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Commission outlines consumer strategy for next 5 years

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Commission outlines consumer strategy for next 5 years

Vera Jourova

(BRUSSELS) - The 'Consumer Agenda', published by the EU Commission Friday, sets out its consumer policy objectives for the next five years, and will serve as guidance to include consumer interests in all policy areas.

Key actions include an upcoming law to better inform consumers about how sustainable a product is and to be better protected against so-called 'greenwashing' and early obsolescence. The agenda also announces rules on the use of artificial intelligence and a plan to revise the EU's product safety law to address the challenges from new technologies and online selling.

The agenda also addresses how to increase consumer protection and resilience during and after the COVID-19 pandemic. Existing legislation will be adapted to the digital transformation and there will be an action plan on product safety with China.

"We want to empower consumers to play their role in the green and digital transitions," said EC vice-president Vera Jourova: " At the same time we must ensure that our rules to protect consumer rights remain up to speed with today's digital reality - especially through vigorous enforcement and increased responsibility of online platforms."

The EU executive says it will continue to tackle consumer scams, whivh have increased as a result of COVID. It will also continue to ensure protection of travellers and passengers EU rights in case of cancelled trips. The Commission will analyse the longer-term impact of COVID-19 on the consumption patterns of Europeans, which will serve as a basis for future policy initiatives.

The New Consumer Agenda presents a vision for EU consumer policy from 2020 to 2025 focusing on five key priority areas:

  • Green transition - The Commission aims to ensure that sustainable products are available to consumers on the EU market and that consumers have better information to be able to make an informed choice. Next year, the Commission will present a proposal to equip consumers with better information on the sustainability of products and to fight practices, such as greenwashing or early obsolescence. The Commission will also promote repair and encourage more sustainable and "circular" products. The green transition cannot happen without companies - the Commission is determined to work with economic operators to encourage their pledges in support of sustainable consumption, beyond what is required by law.
  • Digital transformation - The digital transformation is radically changing consumers' lives offering new opportunities but also presenting them with challenges. The Commission aims to tackle online commercial practices that disregard consumers' right to make an informed choice, abuse their behavioural biases or distort their decision-making processes, such as dark patterns and hidden advertising. In addition, consumers' interests need to be duly taken into account when setting rules governing the digital economy and requirements for Artificial Intelligence (AI). To adapt current rules to the ongoing digitalisation and the increase of connected products, the Commission will also review the directive related to product safety. As there is a need to reinforce consumer protection regarding digitalisation of retail financial services, the directives for consumer credit and marketing of financial services will be reviewed.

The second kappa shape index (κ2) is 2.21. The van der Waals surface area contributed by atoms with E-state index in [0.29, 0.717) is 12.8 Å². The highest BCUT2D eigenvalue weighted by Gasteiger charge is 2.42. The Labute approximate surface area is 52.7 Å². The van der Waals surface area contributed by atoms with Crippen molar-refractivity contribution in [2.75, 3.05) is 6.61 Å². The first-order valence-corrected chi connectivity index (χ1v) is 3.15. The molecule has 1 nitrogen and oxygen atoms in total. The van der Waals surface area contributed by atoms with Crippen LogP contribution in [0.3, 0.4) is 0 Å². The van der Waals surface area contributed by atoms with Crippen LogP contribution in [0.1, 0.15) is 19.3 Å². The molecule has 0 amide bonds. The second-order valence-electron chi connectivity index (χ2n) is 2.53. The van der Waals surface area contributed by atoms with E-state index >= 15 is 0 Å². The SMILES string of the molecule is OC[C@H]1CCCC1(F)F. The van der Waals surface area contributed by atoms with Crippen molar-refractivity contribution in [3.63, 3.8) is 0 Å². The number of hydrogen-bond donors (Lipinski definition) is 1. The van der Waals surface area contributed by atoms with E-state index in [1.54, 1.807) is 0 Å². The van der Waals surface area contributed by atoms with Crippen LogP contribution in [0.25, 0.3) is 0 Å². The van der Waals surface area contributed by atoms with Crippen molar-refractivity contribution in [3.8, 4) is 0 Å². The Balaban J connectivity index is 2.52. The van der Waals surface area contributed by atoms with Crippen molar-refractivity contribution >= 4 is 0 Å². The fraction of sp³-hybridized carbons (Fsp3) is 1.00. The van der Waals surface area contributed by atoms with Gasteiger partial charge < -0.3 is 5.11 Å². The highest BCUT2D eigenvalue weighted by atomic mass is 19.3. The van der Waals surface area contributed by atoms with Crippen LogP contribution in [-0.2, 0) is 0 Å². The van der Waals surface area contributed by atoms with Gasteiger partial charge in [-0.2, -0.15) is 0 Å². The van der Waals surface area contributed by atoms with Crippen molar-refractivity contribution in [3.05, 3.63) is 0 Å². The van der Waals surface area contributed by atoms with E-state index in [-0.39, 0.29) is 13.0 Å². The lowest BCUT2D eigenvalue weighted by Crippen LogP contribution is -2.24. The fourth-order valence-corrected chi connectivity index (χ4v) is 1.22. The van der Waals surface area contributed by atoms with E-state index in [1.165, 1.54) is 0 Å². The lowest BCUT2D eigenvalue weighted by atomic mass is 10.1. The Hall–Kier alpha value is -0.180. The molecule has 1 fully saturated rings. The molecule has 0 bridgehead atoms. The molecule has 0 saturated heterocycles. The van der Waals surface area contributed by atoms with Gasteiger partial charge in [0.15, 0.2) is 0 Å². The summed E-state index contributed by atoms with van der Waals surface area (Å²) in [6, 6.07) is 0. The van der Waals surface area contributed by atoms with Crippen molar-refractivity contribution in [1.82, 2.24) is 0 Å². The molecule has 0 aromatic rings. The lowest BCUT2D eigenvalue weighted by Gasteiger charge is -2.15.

• Effective enforcement of consumer rights – While enforcement of consumer rights is the responsibility of Member States, the Commission has a coordinating and supporting role. The Commission will assist Member States in the timely implementation and enforcement of consumer law, including through the Consumer Protection Cooperation network. The Commission will also support national authorities, such as by deploying a toolbox of innovative e-tools to strengthen national authorities' capacity to tackle illegal online commercial practices and identify unsafe products.
  • Specific needs of certain consumer groups – Certain groups of consumers in certain situations can be particularly vulnerable and need specific safeguards, for instance children, older people or those with disabilities. The Commission will look into requirements for childcare product standards. In relation to those with financial vulnerabilities, exacerbated by COVID-19 crisis, the Commission will increase funding for improved debt advice in Member States. The Commission will also support initiatives providing local advice on how to access information – online and offline.
  • International cooperation – In a globalised world in which online purchases transcend borders, cooperation with international partners has become crucial. The Commission will develop an Action Plan with China in 2021 to enhance the safety of products sold online. As of 2021, the Commission will also develop regulatory support, technical assistance and capacity building for EU partner regions including in Africa.

New Consumer Agenda: strengthening consumer resilience for sustainable recovery

New Consumer Agenda – Factsheet

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